Sinus Lift

Sinus lifts have become fairly common during the last 15 years as more people choose dental implants to replace missing teeth.

What Is It?

A sinus lift is a surgical procedure that increases the amount of bone in your upper jaw in the area of your molars and premolars. It's also known as a sinus augmentation or sinus graft.

Bone is added between your jaw and the maxillary sinuses, which are located on either side of your nose. To make room for the bone, the sinus membrane is moved upward (or "lifted").

What It's Used For

A sinus lift is recommended when there is not enough bone height in the upper jaw, or the sinuses are too close to the jaw, for dental implants to be placed.There are several reasons for this:

  • Many people who have lost teeth in their upper jaw — particularly the back teeth, or molars — do not have enough bone for implants to be placed. Because of the anatomy of the skull, the back of the upper jaw has less bone than the lower jaw.
  • Bone may have been lost due to periodontal (gum) disease.
  • Many people who have lost teeth in their upper jaw, particularly the back teeth, will not have enough bone for dental implants to be placed.
  • In many cases tooth loss leads to bone loss as well. When teeth are lost or removed, bone begins to be shrink. If teeth have been missing for a long time, there often is not enough bone left to place implants.
  • The maxillary sinus may be too close to the upper jaw for implants to be placed. The shape and the size of the maxillary sinus vary from person to person and can get larger as you get older.

Preparation

The bone used in a sinus lift may come from your own body (autogenous bone), from a cadaver (allogeneic bone) or from cow bone (xenograft).

X-rays will be taken before the procedure so your dentist can study the anatomy of your jaw and sinus. A special type of computed tomography (CT) scan may also be necessary so that your dentist can accurately measure the height and width of existing bone and to evaluate the health of your sinus.

If you suffer from hay fever or any other seasonal allergy, you should schedule the procedure when they are not active.

The Procedure

Your dental surgeon will make an incision to the gum tissue where your back teeth used to be. The tissue is raised, exposing the bone. A small, oval window is opened in the bone. The membrane lining the sinus on the other side of the window separates your sinus from your jaw. This membrane is gently pushed up and away from your jaw. The bone-graft material is placed into the space where the sinus was.

Dental implants may be placed at the same time if there is enough jaw bone to keep the implants stable, if this is not possible, the implants will be placed four to nine months later allowing the grafted material to mesh with your bone.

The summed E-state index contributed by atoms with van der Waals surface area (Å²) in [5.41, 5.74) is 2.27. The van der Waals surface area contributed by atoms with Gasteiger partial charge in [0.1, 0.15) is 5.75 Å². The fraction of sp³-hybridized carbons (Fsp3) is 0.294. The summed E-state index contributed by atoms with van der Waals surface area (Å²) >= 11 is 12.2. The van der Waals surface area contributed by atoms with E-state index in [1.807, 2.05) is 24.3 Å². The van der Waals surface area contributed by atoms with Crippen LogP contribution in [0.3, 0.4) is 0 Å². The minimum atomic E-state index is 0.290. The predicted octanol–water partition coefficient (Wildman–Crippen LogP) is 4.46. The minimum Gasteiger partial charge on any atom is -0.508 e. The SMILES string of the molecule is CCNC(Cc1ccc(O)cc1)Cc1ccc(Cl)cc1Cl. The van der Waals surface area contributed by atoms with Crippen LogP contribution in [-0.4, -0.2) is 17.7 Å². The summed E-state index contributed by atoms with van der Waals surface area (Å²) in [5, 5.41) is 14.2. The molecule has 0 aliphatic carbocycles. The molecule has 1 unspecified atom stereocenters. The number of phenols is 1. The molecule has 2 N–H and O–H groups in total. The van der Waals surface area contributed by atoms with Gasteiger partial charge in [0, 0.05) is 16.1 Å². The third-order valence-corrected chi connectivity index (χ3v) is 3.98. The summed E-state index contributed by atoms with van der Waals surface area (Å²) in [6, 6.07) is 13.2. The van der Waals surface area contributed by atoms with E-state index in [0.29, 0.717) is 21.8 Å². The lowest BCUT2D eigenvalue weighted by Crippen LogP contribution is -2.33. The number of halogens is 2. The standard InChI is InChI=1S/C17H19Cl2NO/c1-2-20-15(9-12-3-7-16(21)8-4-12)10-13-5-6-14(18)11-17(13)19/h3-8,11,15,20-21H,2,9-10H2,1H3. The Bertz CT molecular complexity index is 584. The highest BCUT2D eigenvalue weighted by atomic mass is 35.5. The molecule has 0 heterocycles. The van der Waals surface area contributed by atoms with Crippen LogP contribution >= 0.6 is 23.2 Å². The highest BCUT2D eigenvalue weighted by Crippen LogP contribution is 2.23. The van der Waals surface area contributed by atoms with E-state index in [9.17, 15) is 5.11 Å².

Follow-Up

After the procedure, you may experience some swelling of the area and you may bleed from your mouth or nose. Do not blow your nose or sneeze forcefully as the bone-graft material could be moved, and the stitches loosened.

Your dentist may give you a saline spray and prescribe medicine to prevent congestion and inflammation. You also will be given pain relief, typically an antibiotic and an antimicrobial mouthwash to help prevent infection. Most patients experience only a little discomfort after this procedure.

You will need a dental examination after 7 to 10 days so your dentist can make sure the area is healing properly and to remove stitches that have not dissolved on their own. You will need to wait between four and nine months for the bone graft to integrate with your jaw before the implants are placed.

Risks

There is a risk that the sinus membrane becomes perforated or torn during a sinus lift procedure. If this occurs it’s a very simple procedure for the surgeon to stitch the sinus tear or place a patch over it.

If the repair is not successful at the first attempt your dentist will halt the procedure and redo the sinus lift in a few months once the membrane has healed. Normally the healed membrane is both thicker and stronger, meaning a second attempt is likely to be successful.

There are other factors to be aware of which can also affect success.  Infection is a risk of any surgical procedure. However, this rarely occurs after sinus lifts.

On rare occasions, the existing bone does not integrate with the graft material, and the grafted area does not develop a blood supply meaning any dental implant placed in this area will fail because there is no live bone to attach to. If this occurs, you can have the sinus lift procedure repeated.

If you would like to replace missing teeth with dental implants, call us on 0115 981 6986 or book a consultation and find out whether you are suitable for implant treatment.